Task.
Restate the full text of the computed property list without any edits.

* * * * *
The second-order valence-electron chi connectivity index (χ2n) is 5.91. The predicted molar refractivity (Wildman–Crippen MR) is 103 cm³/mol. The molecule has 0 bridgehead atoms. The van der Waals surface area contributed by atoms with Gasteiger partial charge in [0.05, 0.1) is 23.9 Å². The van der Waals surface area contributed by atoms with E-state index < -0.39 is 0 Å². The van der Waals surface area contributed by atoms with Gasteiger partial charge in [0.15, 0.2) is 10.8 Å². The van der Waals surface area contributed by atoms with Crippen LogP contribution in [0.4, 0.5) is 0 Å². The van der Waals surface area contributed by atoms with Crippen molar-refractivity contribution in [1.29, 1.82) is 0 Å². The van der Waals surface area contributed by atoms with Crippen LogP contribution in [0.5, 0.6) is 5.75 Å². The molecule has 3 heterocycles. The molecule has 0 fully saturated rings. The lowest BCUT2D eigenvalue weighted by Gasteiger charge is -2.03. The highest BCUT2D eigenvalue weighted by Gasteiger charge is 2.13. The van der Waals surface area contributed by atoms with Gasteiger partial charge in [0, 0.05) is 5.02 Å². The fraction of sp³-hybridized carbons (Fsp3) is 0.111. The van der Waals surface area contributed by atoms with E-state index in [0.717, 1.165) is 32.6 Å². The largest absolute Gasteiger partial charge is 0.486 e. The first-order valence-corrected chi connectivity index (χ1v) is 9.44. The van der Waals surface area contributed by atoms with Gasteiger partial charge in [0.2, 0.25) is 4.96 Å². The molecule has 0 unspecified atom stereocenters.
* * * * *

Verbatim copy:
The second-order valence-electron chi connectivity index (χ2n) is 5.91. The predicted molar refractivity (Wildman–Crippen MR) is 103 cm³/mol. The molecule has 0 bridgehead atoms. The van der Waals surface area contributed by atoms with Gasteiger partial charge in [0.05, 0.1) is 23.9 Å². The van der Waals surface area contributed by atoms with E-state index < -0.39 is 0 Å². The van der Waals surface area contributed by atoms with Gasteiger partial charge in [0.15, 0.2) is 10.8 Å². The van der Waals surface area contributed by atoms with Crippen LogP contribution in [0.4, 0.5) is 0 Å². The van der Waals surface area contributed by atoms with Crippen molar-refractivity contribution in [1.29, 1.82) is 0 Å². The van der Waals surface area contributed by atoms with Crippen LogP contribution in [0.5, 0.6) is 5.75 Å². The molecule has 3 heterocycles. The molecule has 0 fully saturated rings. The lowest BCUT2D eigenvalue weighted by Gasteiger charge is -2.03. The highest BCUT2D eigenvalue weighted by Gasteiger charge is 2.13. The van der Waals surface area contributed by atoms with Gasteiger partial charge in [0, 0.05) is 5.02 Å². The fraction of sp³-hybridized carbons (Fsp3) is 0.111. The van der Waals surface area contributed by atoms with E-state index in [0.717, 1.165) is 32.6 Å². The largest absolute Gasteiger partial charge is 0.486 e. The first-order valence-corrected chi connectivity index (χ1v) is 9.44. The van der Waals surface area contributed by atoms with Gasteiger partial charge in [0.2, 0.25) is 4.96 Å². The molecule has 0 unspecified atom stereocenters.